1. Show me the money! Return on Investment is quickly becoming a key topic in social media. As budgets requests continue to increase, executives are being forced to ask “what do I get in return?”. This will be a focus of this blog over the coming weeks, possibly part of a regular feature.
  2. What networks should I use / What’s the next big thing? The answer to both of these questions is the same: It depends on where your audience is, and where they’re going. Charlene Li pointed out at Pivot that we “shouldn’t worry about the next big thing until your customers start to use it”. Focus on the networks where your customers are interacting, whether that be on Facebook or a niche blog.
  3. How much time should I spend on social media? A classic question, and one that’s difficult to answer with a blanket statement other than “it depends”. I advocate spending no more than an hour a day across all profiles. This helps ensure that you are still doing other things, and that you’re taking advantage of your real-life relationships, too. Turning social relationships into real-life ones is a great way to benefit from your time online. On the other hand, is social media the sole method of promoting your business? Then you should probably spend a little bit more time on it.
  4. Influencers: The cause of, and solution to, all of life’s problems. Identifying influencers is a tricky thing. Numbers like Klout and Kred can be gamed by users. Only by digging deeper into a user’s profile, focusing on their engagement with and the quality of their network, can we truly begin to identify influential social media users. But when you do, it can provide a measurable impact on your campaign metrics.
  5. If content is king, why do I feel like the town drunk? Creating relevant, interesting and fun content for your business means creating engaging content for your stakeholders. The trick is figuring out what kind of content your audience or potential audience is looking for, and then delivering it in a way that reflects the uniqueness of your brand. As we move forward into the age of the social consumer, it’s a no brainer that the creativity we used to find only in radio, print and TV will spill-over into social, and the integrated campaign will become king. It already has.

Let’s call this a starting point for the blog for the remainder of the year. I’ll touch on each of these subjects, and I have a few new ideas for regular updates, starting next week.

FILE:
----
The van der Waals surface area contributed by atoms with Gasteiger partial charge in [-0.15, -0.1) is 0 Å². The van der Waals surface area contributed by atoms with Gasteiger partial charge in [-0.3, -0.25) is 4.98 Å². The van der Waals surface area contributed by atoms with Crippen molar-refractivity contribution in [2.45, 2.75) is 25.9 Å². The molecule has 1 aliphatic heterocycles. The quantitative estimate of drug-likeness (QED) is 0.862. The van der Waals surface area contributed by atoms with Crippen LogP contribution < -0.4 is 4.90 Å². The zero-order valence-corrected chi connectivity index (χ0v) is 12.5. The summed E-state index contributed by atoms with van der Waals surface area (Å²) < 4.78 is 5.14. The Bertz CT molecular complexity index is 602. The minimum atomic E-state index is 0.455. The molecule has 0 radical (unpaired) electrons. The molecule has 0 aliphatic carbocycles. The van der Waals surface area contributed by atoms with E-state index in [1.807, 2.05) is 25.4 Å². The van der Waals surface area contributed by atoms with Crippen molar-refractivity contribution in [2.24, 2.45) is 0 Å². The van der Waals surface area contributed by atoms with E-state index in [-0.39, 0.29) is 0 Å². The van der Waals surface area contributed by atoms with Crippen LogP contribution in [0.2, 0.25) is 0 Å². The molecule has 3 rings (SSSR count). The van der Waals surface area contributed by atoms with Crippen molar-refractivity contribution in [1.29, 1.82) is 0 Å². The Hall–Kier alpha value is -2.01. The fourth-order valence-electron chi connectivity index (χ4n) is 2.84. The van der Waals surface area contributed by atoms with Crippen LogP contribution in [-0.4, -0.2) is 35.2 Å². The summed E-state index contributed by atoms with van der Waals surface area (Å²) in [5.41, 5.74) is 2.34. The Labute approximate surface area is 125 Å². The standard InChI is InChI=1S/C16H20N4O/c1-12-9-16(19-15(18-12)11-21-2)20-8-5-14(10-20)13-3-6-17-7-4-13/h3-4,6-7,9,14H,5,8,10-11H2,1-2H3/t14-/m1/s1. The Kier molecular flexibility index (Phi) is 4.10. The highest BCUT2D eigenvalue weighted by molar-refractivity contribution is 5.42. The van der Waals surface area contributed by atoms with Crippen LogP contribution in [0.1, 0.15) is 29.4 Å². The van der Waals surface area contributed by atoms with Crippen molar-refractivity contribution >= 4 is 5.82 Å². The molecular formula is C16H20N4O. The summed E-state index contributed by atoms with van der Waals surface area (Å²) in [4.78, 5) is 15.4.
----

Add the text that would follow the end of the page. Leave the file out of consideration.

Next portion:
Comments and suggestions for other big topics in social are welcome!

Siri Has a Sense of Humour

The newest shiny object on the block is the iPhone 4S. Although most people were disappointed with the announcement last week, a couple key features stood out as game changers.

For most, it was Siri, an application exclusive to the 4S. Siri is voice activated and responds in a woman’s voice. She can help you do nearly everything from schedule reminders, to write and read your text messages, to finding a local Indian restaurant.

She’s also pretty funny.

On launch day, we already have a Tumblr of funny answers that Siri as given to ridiculous questions. Shit Siri Says plays off the name of the popular Twitter account (and not-so-popular TV show), Shit My Dad Says. My favourite back and forth at the time of posting?

Fun, friendly, clever. Just like Apple itself.

Apple has a reputation for creative, clever, intelligent and easy-to-use products. The killer app for the iPhone 4S is no exception, and it looks to be more than just a selling feature for this years release. It gives the product a personality, something Apple usually accomplishes through aesthetics instead of apps.

Is it a must-have smartphone because of this? Probably not. Will you go around and show all your friends the funny things that Siri says? Definitely. And that will help strengthen not just the relationship consumers will have with the product, but also with Apple.

If this is Steve’s swan song, it’s a pretty sweet tune.

The Human Side of e-Commerce

(This post was originally published on March 28th, 2011)

As any self-respecting boyfriend knows, flowers are a ladies best friend on Valentine’s Day. Well, maybe on every day. Okay, okay, every day should be like Valentine’s Day. But flowers hold a certain significance on Valentine’s Day.

So this past February 14th, I ordered flowers online with FlowerCreations.ca and had them sent to my girlfriends place of work. The process was seamless: they had great pictures of the bouquets I could order, and the check-out process was easy and painless.

Sure enough, I got an excited IM from a very happy (and embarassed!) girlfriend. Thanks to Flower Creations, I was a hero, and all I had to do was click a button. Would I use them again? Absolutely.

But last week, I went to go check my mail and found a small card-size envelope from the website. Inside, to my absolute surprise, I found a hand-written note, addressed to me, and a business card.

Richard,

Thank you for purchasing from Flower Creations.

We appreciate your business and hope to be able to provide flowers for you again in the future.

Flower Creations

Is it odd that I was floored by this act? Shouldn’t all companies make it a practice to thank their clients personally? Probably, but since that isn’t the case, any time someone goes above and beyond, it becomes extra special.

What have you done to reach out from behind the computer screen and thank your clients or partners? A simple act like a hand-written thank you note can go a long way to making a lasting impression.

Starting With a Fresh Cup

Well, it’s a new age for Caffeinated Imagination. I’ve migrated from richardmarginson.ca over to WordPress and richardmarginson.com! However, in the process, I lost all of my previous posts.

Gone.

Poof.

Hasta la vista.

There were some good posts, some poor ones, and some that are even backed up somewhere. Believe me when I say that moving forward, all of my posts will be backed up.

So, welcome to my new home. It will change a lot over the next few days – thanks for bearing with me.